Cultural and Social Factors in Sir Gawain

So, even after the discussion I’m still really confused about this work…not that the plot or what is going on is confusing but that I think that everything is pretty much as is and I kinda of take it at face value. I’m not sure how to read deeper into the story or really see things that aren’t there…usually that isn’t a problem but I think I just have a fear of Medieval texts…that being said I’m just going to talk about a part of the supplemental reading I found interesting.

“But that’s hardly the point; more important is that there is good late medieval evidence that sexual acts were fundamental to an individual subject’s sense of self and location in larger cultural structures” (Dinshaw 207).

This quote kind of stood out to me because it reminded me of this sociological study I was reading about. The study was basically that gay men, I think in the 60’s, would be married and have kids with women they didn’t really love or even want just so that they wouldn’t be a disgrace to their families or the larger social settings they were a part of. Now, this is a stretch but just hear me out, if Gawain was gay right and being gay was looked down upon, was he just entertaining Morgan for a fear of the larger cultural and social structures? I mean I get that there’s a huge gap in time between the two instances but would that then explain why he doesn’t really pursue Morgan? It would certainly explain the weird behavior of Gawain and Morgan, but it would also explain the underlying behaviors between Gawain and Bertilak.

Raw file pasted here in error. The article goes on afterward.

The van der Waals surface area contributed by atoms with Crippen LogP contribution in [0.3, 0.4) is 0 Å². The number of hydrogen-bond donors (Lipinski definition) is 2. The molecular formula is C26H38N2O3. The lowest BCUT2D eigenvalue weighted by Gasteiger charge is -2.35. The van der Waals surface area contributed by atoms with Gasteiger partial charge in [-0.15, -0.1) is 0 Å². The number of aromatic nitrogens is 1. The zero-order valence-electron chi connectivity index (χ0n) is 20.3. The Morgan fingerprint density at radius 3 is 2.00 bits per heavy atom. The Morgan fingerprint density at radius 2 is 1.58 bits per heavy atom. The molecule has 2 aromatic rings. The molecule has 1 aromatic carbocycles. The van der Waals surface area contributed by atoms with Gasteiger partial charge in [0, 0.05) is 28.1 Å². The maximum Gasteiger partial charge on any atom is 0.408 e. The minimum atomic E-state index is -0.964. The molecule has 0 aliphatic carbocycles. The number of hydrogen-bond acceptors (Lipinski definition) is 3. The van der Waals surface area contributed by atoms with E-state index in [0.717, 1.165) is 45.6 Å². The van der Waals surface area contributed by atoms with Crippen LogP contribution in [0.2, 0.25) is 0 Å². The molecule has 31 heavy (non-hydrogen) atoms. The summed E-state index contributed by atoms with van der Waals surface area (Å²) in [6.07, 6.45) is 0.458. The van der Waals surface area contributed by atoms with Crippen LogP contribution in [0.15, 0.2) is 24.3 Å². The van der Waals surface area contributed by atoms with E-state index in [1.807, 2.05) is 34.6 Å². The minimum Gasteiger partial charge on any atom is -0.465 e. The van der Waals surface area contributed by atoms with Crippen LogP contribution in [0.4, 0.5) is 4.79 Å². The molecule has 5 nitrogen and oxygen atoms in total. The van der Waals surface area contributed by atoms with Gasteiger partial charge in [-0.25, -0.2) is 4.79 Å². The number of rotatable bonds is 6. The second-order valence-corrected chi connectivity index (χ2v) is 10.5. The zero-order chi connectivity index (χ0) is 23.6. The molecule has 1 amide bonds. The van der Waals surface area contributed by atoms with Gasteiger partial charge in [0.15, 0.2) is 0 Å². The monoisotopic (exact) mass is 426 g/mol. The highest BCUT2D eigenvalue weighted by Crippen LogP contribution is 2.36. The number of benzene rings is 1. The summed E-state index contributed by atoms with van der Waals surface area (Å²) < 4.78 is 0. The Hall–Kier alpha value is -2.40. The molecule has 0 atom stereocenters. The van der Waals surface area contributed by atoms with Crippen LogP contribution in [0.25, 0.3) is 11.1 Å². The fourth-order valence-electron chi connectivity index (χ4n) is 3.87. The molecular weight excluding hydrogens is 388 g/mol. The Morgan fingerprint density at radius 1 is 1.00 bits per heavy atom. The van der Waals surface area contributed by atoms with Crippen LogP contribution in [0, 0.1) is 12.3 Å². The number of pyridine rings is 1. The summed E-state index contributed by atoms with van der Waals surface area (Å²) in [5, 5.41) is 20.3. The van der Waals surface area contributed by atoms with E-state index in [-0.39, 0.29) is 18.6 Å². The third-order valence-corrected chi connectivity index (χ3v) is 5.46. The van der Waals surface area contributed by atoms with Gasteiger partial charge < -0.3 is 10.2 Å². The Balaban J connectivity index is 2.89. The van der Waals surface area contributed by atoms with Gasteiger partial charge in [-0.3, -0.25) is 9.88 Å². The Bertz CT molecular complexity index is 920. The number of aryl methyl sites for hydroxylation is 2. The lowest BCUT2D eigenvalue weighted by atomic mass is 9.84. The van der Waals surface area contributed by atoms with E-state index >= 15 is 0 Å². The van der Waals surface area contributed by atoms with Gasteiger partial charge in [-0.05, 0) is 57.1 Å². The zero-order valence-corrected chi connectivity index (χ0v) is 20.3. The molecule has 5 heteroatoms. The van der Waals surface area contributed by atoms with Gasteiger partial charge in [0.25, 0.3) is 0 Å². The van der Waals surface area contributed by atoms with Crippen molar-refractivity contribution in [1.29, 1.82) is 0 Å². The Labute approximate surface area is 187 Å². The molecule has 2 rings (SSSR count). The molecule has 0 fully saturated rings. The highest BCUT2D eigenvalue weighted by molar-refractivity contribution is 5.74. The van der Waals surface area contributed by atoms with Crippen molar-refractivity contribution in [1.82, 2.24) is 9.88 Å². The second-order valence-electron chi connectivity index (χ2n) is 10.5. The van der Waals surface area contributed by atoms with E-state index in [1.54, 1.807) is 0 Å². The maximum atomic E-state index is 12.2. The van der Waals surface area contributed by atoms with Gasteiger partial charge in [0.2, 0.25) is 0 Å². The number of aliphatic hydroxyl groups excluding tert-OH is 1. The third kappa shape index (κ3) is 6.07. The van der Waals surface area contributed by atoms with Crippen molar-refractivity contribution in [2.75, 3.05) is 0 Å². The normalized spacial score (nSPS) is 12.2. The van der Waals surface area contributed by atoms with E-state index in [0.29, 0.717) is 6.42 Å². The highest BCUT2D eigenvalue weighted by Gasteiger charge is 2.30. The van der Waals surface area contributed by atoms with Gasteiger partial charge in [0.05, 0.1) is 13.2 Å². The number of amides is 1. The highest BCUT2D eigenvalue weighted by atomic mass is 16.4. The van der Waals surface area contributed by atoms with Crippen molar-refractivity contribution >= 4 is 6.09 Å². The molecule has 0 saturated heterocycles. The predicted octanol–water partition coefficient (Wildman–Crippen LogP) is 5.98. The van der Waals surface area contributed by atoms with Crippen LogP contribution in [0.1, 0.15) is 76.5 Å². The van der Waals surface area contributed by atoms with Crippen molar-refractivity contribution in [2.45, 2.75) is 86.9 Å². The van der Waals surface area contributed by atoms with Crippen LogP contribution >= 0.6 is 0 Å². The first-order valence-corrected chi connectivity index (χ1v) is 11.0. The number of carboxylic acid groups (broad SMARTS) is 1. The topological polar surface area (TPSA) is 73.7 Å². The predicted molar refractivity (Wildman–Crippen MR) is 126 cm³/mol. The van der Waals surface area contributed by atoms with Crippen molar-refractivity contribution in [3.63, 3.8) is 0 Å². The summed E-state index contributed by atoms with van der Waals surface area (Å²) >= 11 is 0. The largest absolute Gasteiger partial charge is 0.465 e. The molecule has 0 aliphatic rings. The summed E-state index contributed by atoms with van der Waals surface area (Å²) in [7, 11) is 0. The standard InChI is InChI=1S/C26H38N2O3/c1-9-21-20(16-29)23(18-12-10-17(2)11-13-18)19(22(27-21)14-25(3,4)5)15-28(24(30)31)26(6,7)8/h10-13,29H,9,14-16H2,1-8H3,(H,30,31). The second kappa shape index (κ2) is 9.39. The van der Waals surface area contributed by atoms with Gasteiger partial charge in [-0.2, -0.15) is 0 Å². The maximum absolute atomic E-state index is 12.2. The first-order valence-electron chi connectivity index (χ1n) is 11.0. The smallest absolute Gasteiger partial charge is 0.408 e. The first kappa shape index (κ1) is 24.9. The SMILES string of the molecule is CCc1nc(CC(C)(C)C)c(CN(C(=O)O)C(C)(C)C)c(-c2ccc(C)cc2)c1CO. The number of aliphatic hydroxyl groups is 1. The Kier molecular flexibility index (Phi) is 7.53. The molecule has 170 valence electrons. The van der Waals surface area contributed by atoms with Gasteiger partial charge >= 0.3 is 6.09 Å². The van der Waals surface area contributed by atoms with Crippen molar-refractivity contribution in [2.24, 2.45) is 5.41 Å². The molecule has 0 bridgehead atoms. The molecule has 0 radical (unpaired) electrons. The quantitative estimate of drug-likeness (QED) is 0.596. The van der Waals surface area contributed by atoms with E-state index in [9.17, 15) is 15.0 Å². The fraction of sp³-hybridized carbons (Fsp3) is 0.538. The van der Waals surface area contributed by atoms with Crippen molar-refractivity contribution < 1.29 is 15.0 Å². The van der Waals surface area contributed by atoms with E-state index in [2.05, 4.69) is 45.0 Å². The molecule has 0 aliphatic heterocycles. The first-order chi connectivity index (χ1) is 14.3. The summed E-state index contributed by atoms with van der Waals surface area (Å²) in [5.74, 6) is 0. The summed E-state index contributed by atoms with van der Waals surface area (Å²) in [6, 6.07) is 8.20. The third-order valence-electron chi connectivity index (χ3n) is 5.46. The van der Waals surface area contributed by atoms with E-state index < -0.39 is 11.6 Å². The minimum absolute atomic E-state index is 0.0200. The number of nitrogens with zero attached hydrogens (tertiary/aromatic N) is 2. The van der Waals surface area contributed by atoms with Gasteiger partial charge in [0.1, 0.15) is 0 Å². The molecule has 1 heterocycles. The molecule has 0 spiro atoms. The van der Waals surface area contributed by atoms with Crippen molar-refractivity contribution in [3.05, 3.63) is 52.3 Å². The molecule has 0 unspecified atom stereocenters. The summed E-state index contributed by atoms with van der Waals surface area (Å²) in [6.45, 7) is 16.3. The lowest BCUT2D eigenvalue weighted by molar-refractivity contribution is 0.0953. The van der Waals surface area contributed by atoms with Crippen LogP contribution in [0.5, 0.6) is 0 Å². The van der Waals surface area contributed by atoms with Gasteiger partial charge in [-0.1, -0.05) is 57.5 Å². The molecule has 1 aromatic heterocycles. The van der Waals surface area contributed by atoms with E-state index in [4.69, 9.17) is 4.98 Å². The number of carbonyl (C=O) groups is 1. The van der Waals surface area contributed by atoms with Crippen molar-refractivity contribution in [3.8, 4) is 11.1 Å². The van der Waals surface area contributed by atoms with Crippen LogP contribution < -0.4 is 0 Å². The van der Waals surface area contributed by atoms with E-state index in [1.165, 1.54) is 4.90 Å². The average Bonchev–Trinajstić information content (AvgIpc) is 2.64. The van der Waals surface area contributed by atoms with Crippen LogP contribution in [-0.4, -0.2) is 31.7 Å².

I do have to ask the question though was this the intention of author? I always seem to take the authors choices and intent into consideration because after all, it is their creation….

Side Note:

After partnering with Krystal in class and listening to how woman are portrayed in the piece, it got me thinking about the time period…It would make sense for woman to be depicted this way because this was the general consensus of woman back then. Now that there are all these new theories and feminists perspectives out it makes thinking about the story different, but I also think it’s important to keep the text in its original context.



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